IN THE SPOTLIGHT
Amy Harris brings social justice to the Environmental Center
Amy Harris, a senior in the interdisciplinary environmental studies program, is an advocate of social justice and the environment. She is as outspoken about these issues as she is educated about them.
Harris is the sustainability director of the E-Center at CU-Boulder. She participates in groups such as the Environmental Justice steering committee and the Energy and Climate Revolving Fund. In her work Harris helps to bring typically marginalized voices back into the environmental movement while also continuing the center's tradition of progressive environmental action.
"Environmentalism means that everywhere we live, we work, we play is healthy, safe and clean. It doesn't just mean you go up into the woods and try to save polar bears. It is something different," Harris said.
She believes a truly sustainable program will address environmental justice, economic vitality and environmental protection. In her position she has worked to improve the university's environmental justice program. Recently Harris and Alexis Goggans, diversity outreach coordinator for the E-Center, designed an event focused on the most polluted zip-code in Colorado, 80216.
The event filled the Glenn Miller Ballroom with more than 200 people and engaged student groups such as the Black Student Alliance, the Bahai'i Campus Association, Amnesty International, Coalition Against Sweatshop Abuses. The event aided the E-Center in developing ideas for helping the community. In the future they plan to build a community garden and a greenhouse in the neighborhood because there is no grocery store, Harris said.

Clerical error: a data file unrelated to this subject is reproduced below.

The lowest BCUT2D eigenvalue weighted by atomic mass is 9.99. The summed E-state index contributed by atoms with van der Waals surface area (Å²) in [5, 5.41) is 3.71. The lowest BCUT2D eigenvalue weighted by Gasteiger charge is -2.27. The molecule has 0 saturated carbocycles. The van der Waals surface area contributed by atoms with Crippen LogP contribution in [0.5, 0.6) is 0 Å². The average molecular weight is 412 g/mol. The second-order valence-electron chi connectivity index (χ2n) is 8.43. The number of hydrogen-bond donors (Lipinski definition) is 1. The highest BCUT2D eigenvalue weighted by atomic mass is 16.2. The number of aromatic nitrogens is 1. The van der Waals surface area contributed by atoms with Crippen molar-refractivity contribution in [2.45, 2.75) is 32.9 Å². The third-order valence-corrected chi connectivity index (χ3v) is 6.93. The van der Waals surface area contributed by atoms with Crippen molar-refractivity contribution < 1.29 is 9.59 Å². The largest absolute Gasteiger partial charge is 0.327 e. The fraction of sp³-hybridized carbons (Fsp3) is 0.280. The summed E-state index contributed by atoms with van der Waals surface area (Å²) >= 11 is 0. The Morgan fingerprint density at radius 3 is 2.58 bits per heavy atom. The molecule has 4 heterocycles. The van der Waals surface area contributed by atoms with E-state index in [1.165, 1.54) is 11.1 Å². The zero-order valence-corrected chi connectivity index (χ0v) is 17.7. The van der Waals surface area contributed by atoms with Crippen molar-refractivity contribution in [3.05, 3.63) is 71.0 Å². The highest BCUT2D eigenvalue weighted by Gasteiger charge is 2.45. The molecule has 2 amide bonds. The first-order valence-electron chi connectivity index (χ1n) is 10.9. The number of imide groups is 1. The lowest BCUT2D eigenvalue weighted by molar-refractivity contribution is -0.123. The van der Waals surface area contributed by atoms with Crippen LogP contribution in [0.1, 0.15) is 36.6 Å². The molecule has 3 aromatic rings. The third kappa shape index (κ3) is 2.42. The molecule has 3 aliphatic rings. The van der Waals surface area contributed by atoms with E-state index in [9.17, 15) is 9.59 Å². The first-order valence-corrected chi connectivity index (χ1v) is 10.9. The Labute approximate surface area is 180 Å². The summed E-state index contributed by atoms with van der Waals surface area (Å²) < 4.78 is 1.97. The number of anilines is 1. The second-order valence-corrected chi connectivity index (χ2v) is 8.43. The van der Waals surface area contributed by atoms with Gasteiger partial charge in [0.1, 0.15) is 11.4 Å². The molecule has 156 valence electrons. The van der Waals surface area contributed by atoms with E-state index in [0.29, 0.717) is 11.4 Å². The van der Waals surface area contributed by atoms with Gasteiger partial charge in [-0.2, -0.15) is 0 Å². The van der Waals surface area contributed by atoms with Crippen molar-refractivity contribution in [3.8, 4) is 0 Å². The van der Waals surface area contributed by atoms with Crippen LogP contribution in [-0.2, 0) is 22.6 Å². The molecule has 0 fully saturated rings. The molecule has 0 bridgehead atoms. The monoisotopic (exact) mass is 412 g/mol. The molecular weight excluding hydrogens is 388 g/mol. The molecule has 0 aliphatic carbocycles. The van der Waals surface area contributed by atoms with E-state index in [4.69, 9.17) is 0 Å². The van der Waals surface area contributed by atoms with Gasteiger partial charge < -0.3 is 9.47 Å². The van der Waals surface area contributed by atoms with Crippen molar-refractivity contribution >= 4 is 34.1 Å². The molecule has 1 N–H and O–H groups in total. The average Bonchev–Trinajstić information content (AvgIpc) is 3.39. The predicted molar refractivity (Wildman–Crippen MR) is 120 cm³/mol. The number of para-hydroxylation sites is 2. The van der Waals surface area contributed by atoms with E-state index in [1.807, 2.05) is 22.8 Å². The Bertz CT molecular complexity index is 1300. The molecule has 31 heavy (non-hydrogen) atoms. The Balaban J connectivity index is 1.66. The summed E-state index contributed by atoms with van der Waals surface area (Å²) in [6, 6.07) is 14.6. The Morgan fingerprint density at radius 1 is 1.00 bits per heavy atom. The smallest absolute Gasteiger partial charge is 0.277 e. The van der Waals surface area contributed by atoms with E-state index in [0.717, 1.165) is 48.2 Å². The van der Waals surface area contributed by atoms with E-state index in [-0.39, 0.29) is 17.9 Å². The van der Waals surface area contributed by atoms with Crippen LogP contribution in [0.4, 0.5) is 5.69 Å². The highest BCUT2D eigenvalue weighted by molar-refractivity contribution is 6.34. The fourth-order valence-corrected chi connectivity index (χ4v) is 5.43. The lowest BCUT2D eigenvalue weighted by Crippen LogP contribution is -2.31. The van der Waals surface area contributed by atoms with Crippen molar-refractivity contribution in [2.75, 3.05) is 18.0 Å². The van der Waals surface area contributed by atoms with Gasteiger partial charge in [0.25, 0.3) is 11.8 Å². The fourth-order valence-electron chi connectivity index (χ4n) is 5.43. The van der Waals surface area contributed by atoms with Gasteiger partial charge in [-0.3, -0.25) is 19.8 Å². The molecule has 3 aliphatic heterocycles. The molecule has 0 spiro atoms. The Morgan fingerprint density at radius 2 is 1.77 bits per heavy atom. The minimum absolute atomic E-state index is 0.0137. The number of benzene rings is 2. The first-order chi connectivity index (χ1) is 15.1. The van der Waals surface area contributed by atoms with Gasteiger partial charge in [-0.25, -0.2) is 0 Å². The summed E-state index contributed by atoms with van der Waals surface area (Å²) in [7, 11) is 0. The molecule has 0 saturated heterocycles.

Harris acknowledges that she has developed a strong voice in the environmental movement on the campus. For instance, Harris has met with Chancellor G.P. "Bud" Peterson to discuss carbon neutrality. In 2007 Peterson signed the American College and University Presidents Climate Commitment agreement and the university committed to eliminating campus greenhouse gas emissions, doing an inventory of current emissions, setting targets, offering sustainability courses and making public reports available.
Peterson said more steps will be taken with the help of the Environmental Center and other organizations. "Our sustainability future will burn bright and clean for many years to come, securing the University of Colorado at Boulder's reputation as a national environmental leader for a new generation," Peterson wrote in a guest opinion column in the Feb. 24, 2007 Boulder Daily Camera.
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